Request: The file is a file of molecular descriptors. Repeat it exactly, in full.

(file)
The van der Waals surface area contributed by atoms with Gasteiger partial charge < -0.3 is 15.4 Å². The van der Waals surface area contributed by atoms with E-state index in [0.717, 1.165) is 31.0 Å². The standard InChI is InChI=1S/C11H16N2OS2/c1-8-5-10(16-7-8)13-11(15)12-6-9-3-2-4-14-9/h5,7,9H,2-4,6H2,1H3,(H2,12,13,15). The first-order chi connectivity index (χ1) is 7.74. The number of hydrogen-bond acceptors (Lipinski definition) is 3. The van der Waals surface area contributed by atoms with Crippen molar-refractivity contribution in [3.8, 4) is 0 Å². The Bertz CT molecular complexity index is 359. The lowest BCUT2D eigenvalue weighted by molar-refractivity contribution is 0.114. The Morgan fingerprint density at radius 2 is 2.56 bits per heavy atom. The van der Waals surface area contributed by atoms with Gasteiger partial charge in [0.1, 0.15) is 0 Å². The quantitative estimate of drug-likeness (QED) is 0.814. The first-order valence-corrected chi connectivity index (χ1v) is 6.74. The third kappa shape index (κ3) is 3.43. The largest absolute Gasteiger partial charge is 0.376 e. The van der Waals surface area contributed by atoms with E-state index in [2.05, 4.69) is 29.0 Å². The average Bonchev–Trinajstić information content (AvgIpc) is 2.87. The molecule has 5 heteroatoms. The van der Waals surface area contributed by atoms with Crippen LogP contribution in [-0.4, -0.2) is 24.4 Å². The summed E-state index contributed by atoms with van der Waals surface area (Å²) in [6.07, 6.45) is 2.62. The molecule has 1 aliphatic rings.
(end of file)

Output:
The van der Waals surface area contributed by atoms with Gasteiger partial charge < -0.3 is 15.4 Å². The van der Waals surface area contributed by atoms with E-state index in [0.717, 1.165) is 31.0 Å². The standard InChI is InChI=1S/C11H16N2OS2/c1-8-5-10(16-7-8)13-11(15)12-6-9-3-2-4-14-9/h5,7,9H,2-4,6H2,1H3,(H2,12,13,15). The first-order chi connectivity index (χ1) is 7.74. The number of hydrogen-bond acceptors (Lipinski definition) is 3. The van der Waals surface area contributed by atoms with Crippen molar-refractivity contribution in [3.8, 4) is 0 Å². The Bertz CT molecular complexity index is 359. The lowest BCUT2D eigenvalue weighted by molar-refractivity contribution is 0.114. The Morgan fingerprint density at radius 2 is 2.56 bits per heavy atom. The van der Waals surface area contributed by atoms with Gasteiger partial charge in [0.1, 0.15) is 0 Å². The quantitative estimate of drug-likeness (QED) is 0.814. The first-order valence-corrected chi connectivity index (χ1v) is 6.74. The third kappa shape index (κ3) is 3.43. The largest absolute Gasteiger partial charge is 0.376 e. The van der Waals surface area contributed by atoms with E-state index in [2.05, 4.69) is 29.0 Å². The average Bonchev–Trinajstić information content (AvgIpc) is 2.87. The molecule has 5 heteroatoms. The van der Waals surface area contributed by atoms with Crippen LogP contribution in [-0.4, -0.2) is 24.4 Å². The summed E-state index contributed by atoms with van der Waals surface area (Å²) in [6.07, 6.45) is 2.62. The molecule has 1 aliphatic rings.